Forum for Science, Industry and Business

Sponsored by:     3M 
Search our Site:

 

Scripps Studies Provide New Details About Antarctic Iceberg Detachment

15.06.2005


A helicopter view of the "Loose Tooth," a large area fracturing off the Antarctic Ice Shelf.


A second helicopter is shown flying low over a rift area during a preliminary reconnaissance flight.


Findings show that ice fracturing occurs in episodes and may be tied to changes evolving over seasons

A multifaceted research effort by scientists at Scripps Institution of Oceanography at the University of California, San Diego, and their international colleagues from the University of Tasmania and the Australian Antarctic Division, has resulted in several important new findings about Antarctica and the changing dynamics of its ice structure.

Scientists have been investigating the mechanisms by which Antarctic icebergs detach from the main continental ice sheet because of the importance of determining the future stability of the entire Antarctic ice mass. Little is known about the processes and forces that lead to iceberg detachments, or "calving."



Furthermore, glaciologists believe areas called ice "shelves," floating slabs of ice that extend from the coasts of the Antarctic Ice Sheet out to sea, may be the first indicators of how climate change is affecting the Antarctic continent because of their direct contact with the ocean and their sensitivity to air temperature warming. Some ice shelves are located in conditions that are close to the melting point of ice, and are therefore more sensitive to changes in atmospheric temperature.

Researchers at Scripps’s Cecil H. and Ida M. Green Institute of Geophysics and Planetary Physics used a variety of approaches to uncover details of ice shelf "rifting"-ice fracturing that cuts through the entire thickness of an ice shelf and represents the first stage of the process in which icebergs eventually break away from the main ice mass-on East Antarctica’s Amery Ice Shelf. Their findings were recently published in two papers in Geophysical Research Letters.

One paper describes the behavior of the ice shelf rift over a nine-year period, while another paper describes changes over time periods as little as seconds. The researchers captured the information through a variety of data sources, including spaceborne readings from NASA’s Ice, Cloud, and land Elevation Satellite (ICESat), the Multiangle Imaging SpectroRadiometer (MISR) on NASA’s Terra satellite, and synthetic aperture radar. They also coordinated an expedition to Antarctica to deploy global positioning system (GPS) equipment and seismometers directly onto the Antarctic ice, the first time in glaciology that such instruments have been used to study the fracturing of ice shelves.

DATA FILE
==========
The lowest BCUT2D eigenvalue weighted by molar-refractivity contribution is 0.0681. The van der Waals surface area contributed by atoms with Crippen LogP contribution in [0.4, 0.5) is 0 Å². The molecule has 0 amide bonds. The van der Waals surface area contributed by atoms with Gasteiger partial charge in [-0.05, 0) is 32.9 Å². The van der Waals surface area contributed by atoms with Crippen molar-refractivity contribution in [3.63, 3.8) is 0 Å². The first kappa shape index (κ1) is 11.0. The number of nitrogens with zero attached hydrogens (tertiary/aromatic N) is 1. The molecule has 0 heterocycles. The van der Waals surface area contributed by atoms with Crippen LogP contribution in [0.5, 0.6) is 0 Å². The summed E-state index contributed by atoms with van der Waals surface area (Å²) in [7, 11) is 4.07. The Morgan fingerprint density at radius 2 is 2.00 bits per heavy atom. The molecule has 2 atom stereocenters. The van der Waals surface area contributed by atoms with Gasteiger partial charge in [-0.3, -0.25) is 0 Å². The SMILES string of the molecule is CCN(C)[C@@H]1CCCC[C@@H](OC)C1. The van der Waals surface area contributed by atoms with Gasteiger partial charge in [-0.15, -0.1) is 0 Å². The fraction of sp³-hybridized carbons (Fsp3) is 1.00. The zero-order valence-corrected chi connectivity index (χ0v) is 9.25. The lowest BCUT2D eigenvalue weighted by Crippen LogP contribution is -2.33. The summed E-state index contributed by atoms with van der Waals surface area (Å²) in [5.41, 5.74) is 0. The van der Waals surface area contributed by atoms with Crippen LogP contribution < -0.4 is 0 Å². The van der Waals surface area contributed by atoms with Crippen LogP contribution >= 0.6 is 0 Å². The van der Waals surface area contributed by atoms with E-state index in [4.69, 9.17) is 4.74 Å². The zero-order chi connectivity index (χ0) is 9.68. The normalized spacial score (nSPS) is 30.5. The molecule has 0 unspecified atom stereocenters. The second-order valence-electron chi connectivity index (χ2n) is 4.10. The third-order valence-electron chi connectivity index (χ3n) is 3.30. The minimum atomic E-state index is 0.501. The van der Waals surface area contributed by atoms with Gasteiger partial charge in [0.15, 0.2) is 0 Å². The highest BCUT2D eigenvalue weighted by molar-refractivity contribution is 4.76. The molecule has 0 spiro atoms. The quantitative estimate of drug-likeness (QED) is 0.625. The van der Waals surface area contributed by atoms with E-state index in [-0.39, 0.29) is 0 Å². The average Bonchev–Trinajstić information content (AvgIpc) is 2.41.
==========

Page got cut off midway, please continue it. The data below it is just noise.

The first report, led by Helen Amanda Fricker of Scripps, used MISR and other satellite data to monitor the lengths of two rifts on the Amery Ice Shelf from 1996 to 2004. Rifts can lengthen and widen for decades before eventually breaking off.

One area of study focused on a location called the "Loose Tooth," a large area fracturing off the ice shelf that resembles a wobbly tooth about to detach. Historical records show that a Loose Tooth-sized fracture preceded the last significant ice break-off event recorded in 1963 to 1964, demonstrating that iceberg calving is a cyclic process.

The scientists discovered that the Loose Tooth and other rifts grow faster in austral summer (December through March) than in winter. The finding contradicts current assumptions indicating that the forces that cause rifts to propagate are not sensitive to seasonal changes. They also found that the rifts have been widening at a steady annual rate for the past five years.

"There’s a lot we don’t know about how rifts propagate on ice shelves, but our conclusions give us some hints, including the finding that iceberg calving may be temperature and climate change dependent," said Fricker.

"In order to evaluate realistically the evolution of ice shelves under different climate change scenarios, we need to determine how these scenarios might influence the production rate of icebergs," the authors say in the paper.

The second study used GPS measurements and seismometers, which capture vibrations from ground movement, to investigate an active rift area of the Amery Ice Shelf, similar to the way earthquakes are monitored on the San Andreas Fault.

In this unprecedented field study, the researchers recorded "swarms" of seismic activity that showed that rifts widen in short but powerful bursts of acceleration. They found bursts where the rift lengthened by about 600 feet over four hours. They recorded three of these bursts separated by 10 and 24 days, respectively, with the time in between consistent with the ice sheet’s normal, slow widening.

"It was interesting to see this rift just sitting there for a while, and then in short periods of time propagating forward in bursts," said Scripps’ Jeremy Bassis, the lead author of the second study and a participant in the Antarctic field experiment.

Also emerging from both studies are new details of the unique mixture of ice fragments, sea ice and wind-blown snow that fills the rift. This "mélange," as it is called, could be instrumental in advancing the size of the rifts by serving as something of a ratchet in the widening process.